CONTRIBUTORS

Locked down for life

Jennifer O’Connor
People for the Ethical Treatment of Animals (TNS)
Keiko kicks the water with his tail as trainers help free the killer whale from a sling used to lift him from a transport container into his new sea pen off the coast of Iceland. The Hollywood whale, the star of the movie "Free Willy," was returned to his native Icelandic waters at the end of a four-year, $12.5 million campaign to release the five-ton celebrity back into the open sea. (Barry Wong/Seattle Times/TNS)

One positive thing has come out of the pandemic: A growing number of people have come to understand that life in lockdown is no life at all and have joined the chorus against keeping animals in captivity for our entertainment. A recently released video showing Kiska, the lone orca at an Ontario theme park, repeatedly slamming her head and body against the side of her awful tank illustrates what is at stake. Her obvious despair and desperation are gut-wrenching.

In 1979, Kiska was swimming in the wide-open ocean off Iceland with her mother and siblings, playing, feeding and exploring. One can only imagine her terror and confusion when she was torn away from her home and family and put into a minuscule tank. She could not have known then that she would be in this “bathtub” for decades. Kiska would never see her family again. And she was only 3 years old.

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Tragically, Kiska’s tankmate, Nootka, another wild-caught orca, were each other’s only source of comfort and companionship. Even though orcas are devoted mothers whose offspring typically stay with them all their lives, all five of Kiska’s babies died. The oldest one only lived to age 6. Nootka also died. Today, Kiska exists in solitary confinement.

The unmitigated frustration and hopelessness that Kiska endures day after day, year after year, decade after decade, is unimaginable.

The only acceptable future for Kiska and other orcas now held in tanks is to be placed in coastal sanctuaries. These are large, protected areas where the animals can be rehabilitated. Wild-caught orcas could potentially be prepared to be reunited with their long-lost families. But even those whose health or behavior has been too compromised by their confinement for them to be released could still experience a much more fulfilling daily existence. They would have room to swim in natural seawater, feel the tides and waves, and engage in the activities that they’ve long been denied.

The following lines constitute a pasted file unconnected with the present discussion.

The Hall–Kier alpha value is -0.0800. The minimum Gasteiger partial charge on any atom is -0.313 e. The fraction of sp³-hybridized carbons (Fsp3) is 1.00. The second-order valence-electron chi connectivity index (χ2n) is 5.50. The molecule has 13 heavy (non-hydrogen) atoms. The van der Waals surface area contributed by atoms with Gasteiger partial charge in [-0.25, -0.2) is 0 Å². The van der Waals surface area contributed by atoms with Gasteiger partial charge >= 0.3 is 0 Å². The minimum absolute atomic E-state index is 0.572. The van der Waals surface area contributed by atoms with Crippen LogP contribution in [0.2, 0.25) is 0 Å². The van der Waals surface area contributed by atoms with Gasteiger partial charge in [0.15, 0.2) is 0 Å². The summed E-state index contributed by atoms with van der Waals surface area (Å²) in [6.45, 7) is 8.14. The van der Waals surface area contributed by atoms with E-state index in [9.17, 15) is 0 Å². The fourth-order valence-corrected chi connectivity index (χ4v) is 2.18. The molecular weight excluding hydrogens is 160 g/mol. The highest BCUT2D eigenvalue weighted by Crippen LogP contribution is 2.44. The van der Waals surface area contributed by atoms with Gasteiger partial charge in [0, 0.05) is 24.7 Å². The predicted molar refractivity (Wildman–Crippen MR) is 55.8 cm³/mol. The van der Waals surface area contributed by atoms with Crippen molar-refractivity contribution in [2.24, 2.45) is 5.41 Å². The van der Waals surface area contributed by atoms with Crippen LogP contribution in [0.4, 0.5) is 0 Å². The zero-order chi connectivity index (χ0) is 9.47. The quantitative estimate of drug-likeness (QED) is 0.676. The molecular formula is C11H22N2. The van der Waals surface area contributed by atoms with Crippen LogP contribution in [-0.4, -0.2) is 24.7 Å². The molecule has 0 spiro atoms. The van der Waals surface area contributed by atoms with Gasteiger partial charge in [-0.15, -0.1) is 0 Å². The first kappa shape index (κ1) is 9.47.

Let’s remember Keiko. Keiko was another wild orca captured near Iceland in 1979 who was sold to a series of aquariums and forced to perform tricks for food. He became sick and listless. In 1993, after the movie "Free Willy" prompted the call for his retirement, Keiko was moved to the Oregon Coast Aquarium, where he was rehabilitated and then moved to an ocean pen near Iceland. He adjusted quite well, regaining his health, strength and stamina. He interacted with wild orca pods and explored the open ocean. He learned to hunt and catch food on his own and was given the freedom to come and go as he pleased with continued support from the team monitoring him. Keiko had five more healthy years, navigated over 1,000 miles of open ocean and was living free when he died.

Kiska does not deserve to die in a cramped tank, banging her head against the wall in a futile attempt at relief. Until marine parks do the right thing and retire the orcas they hold captive, people who care about animals should turn their backs on these tourist traps.